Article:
[gclist] Weak locators in a reference listing DGC

Pekka P. Pirinen pekka@harlequin.co.uk
Wed, 20 Oct 1999 19:00:07 +0100

Helmut Rubasch <Helmut.Rubasch@jk.uni-linz.ac.at> wrote:
   The easiest scenario I could think of is a 3-node (A,B,C) system with 2
   objects (a and b, both initially on node A), where object a is
   referenced from the local rootset (on A) and b is referenced by a.

   Migrating object a to node B and then to node C also leaves a trace of
   stubs and scions for object b on the nodes B and C.

   The weak locator of object b on node C indicates, that  the original
   b-object is still on node A.

   The problem (?) is, that if you migrate object b from node A to node B,
   a local garbage collection on node A can reclaim the stub/exit-item on
   node A (not referenced by any strong locator), while b's weak locator on
   node C still points to node A

That's where it goes wrong: When object b migrates to node B, the
scion there must continue to be connected to the earlier stub (that
refers to node A).  You can't go around modifying such scions (to
connect directly to object b) then and there, because of the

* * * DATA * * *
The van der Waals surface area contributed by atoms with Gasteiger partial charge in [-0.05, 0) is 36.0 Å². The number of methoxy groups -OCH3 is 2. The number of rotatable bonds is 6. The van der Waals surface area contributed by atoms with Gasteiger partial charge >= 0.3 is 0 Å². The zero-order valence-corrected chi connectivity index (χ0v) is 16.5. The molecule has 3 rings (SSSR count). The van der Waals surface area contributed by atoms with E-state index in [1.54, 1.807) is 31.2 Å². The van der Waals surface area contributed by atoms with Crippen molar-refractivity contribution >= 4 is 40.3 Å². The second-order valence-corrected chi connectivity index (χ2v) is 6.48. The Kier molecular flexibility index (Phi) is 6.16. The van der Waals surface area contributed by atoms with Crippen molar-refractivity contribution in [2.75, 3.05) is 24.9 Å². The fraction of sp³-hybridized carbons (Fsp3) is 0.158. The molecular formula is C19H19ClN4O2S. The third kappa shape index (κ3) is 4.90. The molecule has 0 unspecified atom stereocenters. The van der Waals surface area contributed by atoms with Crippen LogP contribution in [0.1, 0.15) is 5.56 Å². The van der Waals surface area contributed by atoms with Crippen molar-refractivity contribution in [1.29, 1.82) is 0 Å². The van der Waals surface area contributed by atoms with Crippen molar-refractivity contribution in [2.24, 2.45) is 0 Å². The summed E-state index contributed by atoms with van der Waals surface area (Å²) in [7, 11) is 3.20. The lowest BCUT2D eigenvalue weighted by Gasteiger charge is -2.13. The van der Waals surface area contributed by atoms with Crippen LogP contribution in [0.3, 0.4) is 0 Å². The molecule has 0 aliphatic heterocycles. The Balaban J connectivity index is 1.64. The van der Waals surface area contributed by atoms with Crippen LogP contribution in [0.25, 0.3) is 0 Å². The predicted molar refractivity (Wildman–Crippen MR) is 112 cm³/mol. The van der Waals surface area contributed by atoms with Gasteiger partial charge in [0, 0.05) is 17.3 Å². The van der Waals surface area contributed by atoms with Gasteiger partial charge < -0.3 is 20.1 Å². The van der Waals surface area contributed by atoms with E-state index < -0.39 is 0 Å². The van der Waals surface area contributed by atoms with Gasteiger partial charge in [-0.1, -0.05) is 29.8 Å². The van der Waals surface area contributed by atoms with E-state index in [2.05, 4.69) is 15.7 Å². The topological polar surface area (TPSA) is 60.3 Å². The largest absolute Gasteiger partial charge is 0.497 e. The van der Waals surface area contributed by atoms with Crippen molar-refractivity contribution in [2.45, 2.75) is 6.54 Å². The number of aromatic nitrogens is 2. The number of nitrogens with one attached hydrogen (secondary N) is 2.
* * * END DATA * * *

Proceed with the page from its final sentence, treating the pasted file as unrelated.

consistency problem you outline and because it wouldn't make any
difference, anyway, without updating all the weak locators earlier in
the chain.  Luckily, there's no need to, because the connection
doesn't matter until a message is sent from node C to object b.  At
that point, the final scion in the chain (on node B) notices the
chain, and sends a location exception back (because the message has to
be remarshalled, see <URL:http://www-sor.inria.fr/projects/sspc/long/>
section 5 for details).  At this point, the chain is shortcut in the
usual way; Now all the old stubs and scions are garbage, and until
that point, they were all reachable, so it all stays consistent
Pekka P. Pirinen
Adaptive Memory Management Group, Harlequin Limited